• Publication
    Studying the effects of antibiotics on mitochondrial inhibitors
    (Oklahoma State University, 2021-10-09) Saleh, Maryam
    The usage of ivermectin (ivm) to treat COVID-19 is controversial. According to a study, ivermectin helped treat COVID-19, but clinical trials showed that ivermectin with the tetracycline-class antibiotic doxycycline overcame the effects of ivermectin to a certain degree2. The goal of this project is to understand why this occurs. Cell cultures were used as a model. Rather than overcoming the effects of ivermectin, tetracycline seems to prevent ivermectin from mitochondrial inhibition. This effect seems to occur when tetracycline is administered first, with ivermectin administered after one hour or more; the effect is prevented when ivermectin is administered, left for two hours, and then tetracycline is added and left for one hour.
  • Publication
    Screening Warrior Hops for inhibitors of cancer cell metabolism
    (Oklahoma State University, 2021-10-09) Okolie, Star
    The purpose of this project is to examine the effects of components of Warrior Hops on cancer cell metabolism to better understand the mechanism of infection for SARSCoV-2. In h293 cells (human embryonic kidney cells that metabolically mimic cancer cells), several fractions have been obtained that showed mitochondrial inhibition and the inhibition of ATP production in cells similarly to hydroxychloroquine, which acts as the positive control. This project is still in progress and will provide a better understanding of the mechanism of infection for COVID-19 on the cellular level.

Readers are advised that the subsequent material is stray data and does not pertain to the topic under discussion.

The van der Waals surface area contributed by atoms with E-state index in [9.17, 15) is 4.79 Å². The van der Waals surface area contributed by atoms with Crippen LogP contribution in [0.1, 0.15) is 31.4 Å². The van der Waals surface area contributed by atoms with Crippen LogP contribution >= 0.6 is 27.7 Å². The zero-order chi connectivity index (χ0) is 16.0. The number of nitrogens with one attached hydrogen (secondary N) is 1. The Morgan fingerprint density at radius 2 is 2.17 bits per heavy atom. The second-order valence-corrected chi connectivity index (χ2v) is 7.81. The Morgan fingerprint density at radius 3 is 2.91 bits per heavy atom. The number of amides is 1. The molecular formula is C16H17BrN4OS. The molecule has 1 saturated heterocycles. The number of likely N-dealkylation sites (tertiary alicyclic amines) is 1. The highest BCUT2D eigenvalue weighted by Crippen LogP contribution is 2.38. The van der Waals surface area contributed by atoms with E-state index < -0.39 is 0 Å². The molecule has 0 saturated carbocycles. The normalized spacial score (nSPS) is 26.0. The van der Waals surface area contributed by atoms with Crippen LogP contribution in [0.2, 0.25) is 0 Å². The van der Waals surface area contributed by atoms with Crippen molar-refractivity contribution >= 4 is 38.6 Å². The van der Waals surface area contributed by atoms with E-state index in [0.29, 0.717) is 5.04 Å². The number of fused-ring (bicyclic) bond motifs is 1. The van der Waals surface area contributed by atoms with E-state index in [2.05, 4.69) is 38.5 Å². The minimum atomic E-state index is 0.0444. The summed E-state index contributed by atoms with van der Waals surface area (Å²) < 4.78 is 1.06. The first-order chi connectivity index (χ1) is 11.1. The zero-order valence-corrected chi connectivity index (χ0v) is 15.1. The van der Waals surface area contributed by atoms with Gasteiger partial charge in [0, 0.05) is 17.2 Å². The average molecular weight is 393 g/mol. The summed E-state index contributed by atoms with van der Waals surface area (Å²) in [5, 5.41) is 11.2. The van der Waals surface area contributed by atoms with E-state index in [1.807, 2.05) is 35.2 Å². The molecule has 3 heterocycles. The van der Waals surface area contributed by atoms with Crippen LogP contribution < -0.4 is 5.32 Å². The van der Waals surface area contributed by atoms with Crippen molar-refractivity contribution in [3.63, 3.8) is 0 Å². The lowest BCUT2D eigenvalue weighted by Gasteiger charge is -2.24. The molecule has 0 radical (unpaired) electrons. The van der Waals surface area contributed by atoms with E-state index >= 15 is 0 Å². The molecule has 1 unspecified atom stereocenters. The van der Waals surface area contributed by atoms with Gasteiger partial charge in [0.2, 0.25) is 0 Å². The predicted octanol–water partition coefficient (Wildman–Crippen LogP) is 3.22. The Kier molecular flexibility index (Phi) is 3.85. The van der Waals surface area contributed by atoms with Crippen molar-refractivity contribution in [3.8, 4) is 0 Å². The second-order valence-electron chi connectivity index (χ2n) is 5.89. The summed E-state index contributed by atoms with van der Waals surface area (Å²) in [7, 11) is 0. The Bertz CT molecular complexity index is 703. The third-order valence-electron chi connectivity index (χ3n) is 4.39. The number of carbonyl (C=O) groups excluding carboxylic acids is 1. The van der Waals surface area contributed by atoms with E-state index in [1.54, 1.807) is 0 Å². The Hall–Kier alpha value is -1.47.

• Publication
    Enzymatic assessment of cells with distinct TP53 mutations
    (Oklahoma State University, 2021-10-09) Kouplen, Kate; Hermann, Evan
    The p53 transcription factor, encoded by the human gene TP53, is the most commonly mutated gene in human cancers. Once the TP53 gene is mutated, p53 proteins not only lose their tumor suppression abilities but can also contribute to tumor growth. One-way mutant p53 can do this is by increasing iron uptake and availability by altering the regulation of iron-sulfur (Fe-S) cluster containing proteins. Understanding such alterations are important because Fe-S cluster proteins play a role in both energy metabolism and DNA repair enzymes, which can suppress the progression and expansion of cancerous tumors. This study’s main focus was to examine how TP53 mutation status influences Fe-S cluster protein regulation, and subsequently iron homeostasis in tumor cells. First, we assessed the activity of the Fe-S containing enzymes cytosolic and mitochondrial aconitase in cell lines expressing a variety of TP53 mutations. Specifically, we will use cell lines that express the six most commonly observed TP53 mutations, which represent nearly 25% of all TP53 mutations in human cancers. We found that while aconitase activity decreased as expected following the removal of iron in cells expressing WTP53, the influence of iron chelation on aconitase activity in cells expressing mutant TP53 varied depending on the mutation type. This data strongly suggests that TP53 mutations significantly influence how the activity of Fe-S cluster enzymes is regulated. Thus, our ongoing studies are focused on investigating how TP53 mutation status influences the regulation of genes involved with Fe-S cluster biogenesis and consequently, Fe-S cluster containing protein activity.
  • Publication
    Effects of light intensity on the morphology, growth rate and phenolic content of Zygnema